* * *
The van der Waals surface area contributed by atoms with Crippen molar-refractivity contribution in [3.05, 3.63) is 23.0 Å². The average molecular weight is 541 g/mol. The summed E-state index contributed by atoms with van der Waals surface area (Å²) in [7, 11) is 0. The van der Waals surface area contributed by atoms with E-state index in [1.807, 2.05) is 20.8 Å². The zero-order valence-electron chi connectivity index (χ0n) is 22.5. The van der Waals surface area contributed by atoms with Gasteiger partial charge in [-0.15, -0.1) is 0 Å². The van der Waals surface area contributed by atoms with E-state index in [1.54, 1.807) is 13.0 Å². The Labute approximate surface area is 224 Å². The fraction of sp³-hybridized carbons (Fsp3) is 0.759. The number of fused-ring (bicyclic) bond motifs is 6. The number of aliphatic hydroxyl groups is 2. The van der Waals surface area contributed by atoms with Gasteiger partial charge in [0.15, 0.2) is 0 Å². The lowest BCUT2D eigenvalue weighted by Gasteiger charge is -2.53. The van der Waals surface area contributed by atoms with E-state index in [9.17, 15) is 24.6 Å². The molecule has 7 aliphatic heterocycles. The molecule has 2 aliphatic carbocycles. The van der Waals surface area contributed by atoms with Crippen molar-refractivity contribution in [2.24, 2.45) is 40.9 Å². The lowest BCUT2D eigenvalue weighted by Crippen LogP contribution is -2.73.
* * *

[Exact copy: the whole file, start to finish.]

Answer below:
The van der Waals surface area contributed by atoms with Crippen molar-refractivity contribution in [3.05, 3.63) is 23.0 Å². The average molecular weight is 541 g/mol. The summed E-state index contributed by atoms with van der Waals surface area (Å²) in [7, 11) is 0. The van der Waals surface area contributed by atoms with E-state index in [1.807, 2.05) is 20.8 Å². The zero-order valence-electron chi connectivity index (χ0n) is 22.5. The van der Waals surface area contributed by atoms with Gasteiger partial charge in [-0.15, -0.1) is 0 Å². The van der Waals surface area contributed by atoms with E-state index in [1.54, 1.807) is 13.0 Å². The Labute approximate surface area is 224 Å². The fraction of sp³-hybridized carbons (Fsp3) is 0.759. The number of fused-ring (bicyclic) bond motifs is 6. The number of aliphatic hydroxyl groups is 2. The van der Waals surface area contributed by atoms with Gasteiger partial charge in [0.15, 0.2) is 0 Å². The lowest BCUT2D eigenvalue weighted by Gasteiger charge is -2.53. The van der Waals surface area contributed by atoms with E-state index in [9.17, 15) is 24.6 Å². The molecule has 7 aliphatic heterocycles. The molecule has 2 aliphatic carbocycles. The van der Waals surface area contributed by atoms with Crippen molar-refractivity contribution in [2.24, 2.45) is 40.9 Å². The lowest BCUT2D eigenvalue weighted by Crippen LogP contribution is -2.73.